A plant collector is one for whom the thrill of acquisition and ownership of plants is an end in itself. A plantsperson is one who not only knows what plants are special, but also how to grow them and feature them to advantage. Sometimes a really good gardener is also a top plantsperson and they don’t come much better than Keith Wiley. He finds plants fascinating. He collects plants. He knows how to grow them well, even very difficult material. And he gardens with a huge range.

Wildside has been sculpted from a 4 acre, near flat paddock like this one next door

It is even more remarkable when you consider that Wiley started work with a near flat block of land. He has not only manipulated the contour to create a landscape of hills, hollows, banks and even the odd ravine, he has managed the depth of soil and its composition appropriate to the plants he wants to grow. From the start, his planning was to accommodate communities of plants – to create different ecosystems within the garden to enable growing a wide range of different plants.

Like an Impressionist painting

If you are not much interested in plants themselves, you can admire the scenes he composes These can be like Impressionist paintings though perhaps more Georges Seurat and pointillism than Monet. I am sure it is no coincidence that Ros Wiley is also a painter who prefers flowers and landscape as her subjects. But we are interested in the plants and plant combinations as well. Presumably Wiley has one of the most comprehensive collections of dieramas (angel’s fishing rods) around but they are used throughout and not all concentrated in one block, as “national collections” are usually displayed. We were in the wrong season for the erythroniums for which this garden is renowned but it also has extensive collections of different daphnes, cyclamen, Japanese maples, kniphofia, roscoeas, agapanthus and a host of other bulbs, perennials and smaller growing woody plants.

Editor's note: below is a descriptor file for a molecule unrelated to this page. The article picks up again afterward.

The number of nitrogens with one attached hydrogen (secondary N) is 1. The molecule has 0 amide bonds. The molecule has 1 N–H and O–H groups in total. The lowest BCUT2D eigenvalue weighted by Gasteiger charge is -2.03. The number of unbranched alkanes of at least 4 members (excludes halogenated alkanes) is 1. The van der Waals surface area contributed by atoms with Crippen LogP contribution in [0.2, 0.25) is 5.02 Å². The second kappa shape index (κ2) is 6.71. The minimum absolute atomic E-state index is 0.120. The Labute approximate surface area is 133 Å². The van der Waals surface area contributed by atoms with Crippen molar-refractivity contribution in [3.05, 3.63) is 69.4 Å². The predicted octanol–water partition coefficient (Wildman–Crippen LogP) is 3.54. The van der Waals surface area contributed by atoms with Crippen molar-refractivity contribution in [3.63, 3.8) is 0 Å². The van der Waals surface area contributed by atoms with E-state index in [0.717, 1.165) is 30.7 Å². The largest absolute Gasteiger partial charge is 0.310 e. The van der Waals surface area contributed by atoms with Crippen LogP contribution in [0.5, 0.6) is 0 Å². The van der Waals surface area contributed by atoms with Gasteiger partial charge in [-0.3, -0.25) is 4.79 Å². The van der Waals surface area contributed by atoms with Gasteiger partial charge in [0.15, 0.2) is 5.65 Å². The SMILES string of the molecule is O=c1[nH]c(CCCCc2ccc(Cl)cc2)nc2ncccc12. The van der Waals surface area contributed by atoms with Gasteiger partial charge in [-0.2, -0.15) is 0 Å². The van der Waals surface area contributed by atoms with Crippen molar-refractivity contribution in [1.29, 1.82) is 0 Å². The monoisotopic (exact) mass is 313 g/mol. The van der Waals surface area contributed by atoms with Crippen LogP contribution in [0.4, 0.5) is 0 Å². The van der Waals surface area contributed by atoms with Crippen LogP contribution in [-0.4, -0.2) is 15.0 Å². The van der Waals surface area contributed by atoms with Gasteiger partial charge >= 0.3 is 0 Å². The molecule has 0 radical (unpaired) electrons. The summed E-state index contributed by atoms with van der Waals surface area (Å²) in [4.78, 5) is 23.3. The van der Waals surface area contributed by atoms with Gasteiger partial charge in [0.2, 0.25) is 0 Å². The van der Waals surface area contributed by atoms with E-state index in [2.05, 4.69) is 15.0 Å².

Dieramas or angels fishing rods in abundant quantities and many hues

There is next to no hard landscaping beyond deliberate placement of rocks and constructions of microclimates. Wiley is one of the early practitioners of the new naturalism gardening style, predicated on working in cooperative harmony with nature and creating eco-systems which are a refined version of many different, natural habitats. Do not confuse this with a wild garden which is left to its own devices. It is controlled but deceptively so, with a light hand.

We had been looking at the naturalistic prairie-style plantings around Olympic Park just a few days prior, greatly enjoying their simple charm. At Wildside, we felt that the Wileys were achieving a hugely detailed, complex and skilled variation of those Sheffield School plantings at Olympic Park, but still on the same spectrum of contemporary naturalism. It is no designer garden. It is a landscape created with sensitivity and top level plantsmanship.

It is also a garden that we will make the effort to keep returning to see. There aren’t many gardens that we have visited where both of us walk out feeling as if we have had an experience of joy. Wildside is one.

New Zealand cordylines in Devon

Raindrops keep falling on my camera lens…

If you want to see more of Wildside, I have posted the companion album to our Facebook page.